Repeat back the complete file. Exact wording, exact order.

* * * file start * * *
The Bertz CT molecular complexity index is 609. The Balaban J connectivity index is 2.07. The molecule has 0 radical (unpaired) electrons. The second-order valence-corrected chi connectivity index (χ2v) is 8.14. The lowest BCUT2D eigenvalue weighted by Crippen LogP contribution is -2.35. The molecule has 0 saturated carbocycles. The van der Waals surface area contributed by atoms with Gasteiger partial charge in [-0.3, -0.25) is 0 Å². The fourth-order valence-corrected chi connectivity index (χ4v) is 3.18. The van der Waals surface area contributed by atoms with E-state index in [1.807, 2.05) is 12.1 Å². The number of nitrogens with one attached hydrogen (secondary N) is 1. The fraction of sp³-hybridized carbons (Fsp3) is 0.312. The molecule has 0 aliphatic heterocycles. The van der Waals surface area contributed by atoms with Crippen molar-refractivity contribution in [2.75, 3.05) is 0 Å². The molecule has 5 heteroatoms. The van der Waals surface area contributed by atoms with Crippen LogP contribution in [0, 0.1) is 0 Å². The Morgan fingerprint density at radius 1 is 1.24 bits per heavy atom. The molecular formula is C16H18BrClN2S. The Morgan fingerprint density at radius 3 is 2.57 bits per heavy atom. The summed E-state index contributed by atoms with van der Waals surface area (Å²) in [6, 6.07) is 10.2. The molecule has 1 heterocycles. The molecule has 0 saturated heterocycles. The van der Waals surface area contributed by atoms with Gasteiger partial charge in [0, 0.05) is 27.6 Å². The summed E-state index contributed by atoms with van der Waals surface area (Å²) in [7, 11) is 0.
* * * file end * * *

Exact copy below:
The Bertz CT molecular complexity index is 609. The Balaban J connectivity index is 2.07. The molecule has 0 radical (unpaired) electrons. The second-order valence-corrected chi connectivity index (χ2v) is 8.14. The lowest BCUT2D eigenvalue weighted by Crippen LogP contribution is -2.35. The molecule has 0 saturated carbocycles. The van der Waals surface area contributed by atoms with Gasteiger partial charge in [-0.3, -0.25) is 0 Å². The fourth-order valence-corrected chi connectivity index (χ4v) is 3.18. The van der Waals surface area contributed by atoms with E-state index in [1.807, 2.05) is 12.1 Å². The number of nitrogens with one attached hydrogen (secondary N) is 1. The fraction of sp³-hybridized carbons (Fsp3) is 0.312. The molecule has 0 aliphatic heterocycles. The van der Waals surface area contributed by atoms with Crippen molar-refractivity contribution in [2.75, 3.05) is 0 Å². The molecule has 5 heteroatoms. The van der Waals surface area contributed by atoms with Crippen LogP contribution in [0, 0.1) is 0 Å². The Morgan fingerprint density at radius 1 is 1.24 bits per heavy atom. The molecular formula is C16H18BrClN2S. The Morgan fingerprint density at radius 3 is 2.57 bits per heavy atom. The summed E-state index contributed by atoms with van der Waals surface area (Å²) in [6, 6.07) is 10.2. The molecule has 1 heterocycles. The molecule has 0 saturated heterocycles. The van der Waals surface area contributed by atoms with Gasteiger partial charge in [0, 0.05) is 27.6 Å². The summed E-state index contributed by atoms with van der Waals surface area (Å²) in [7, 11) is 0.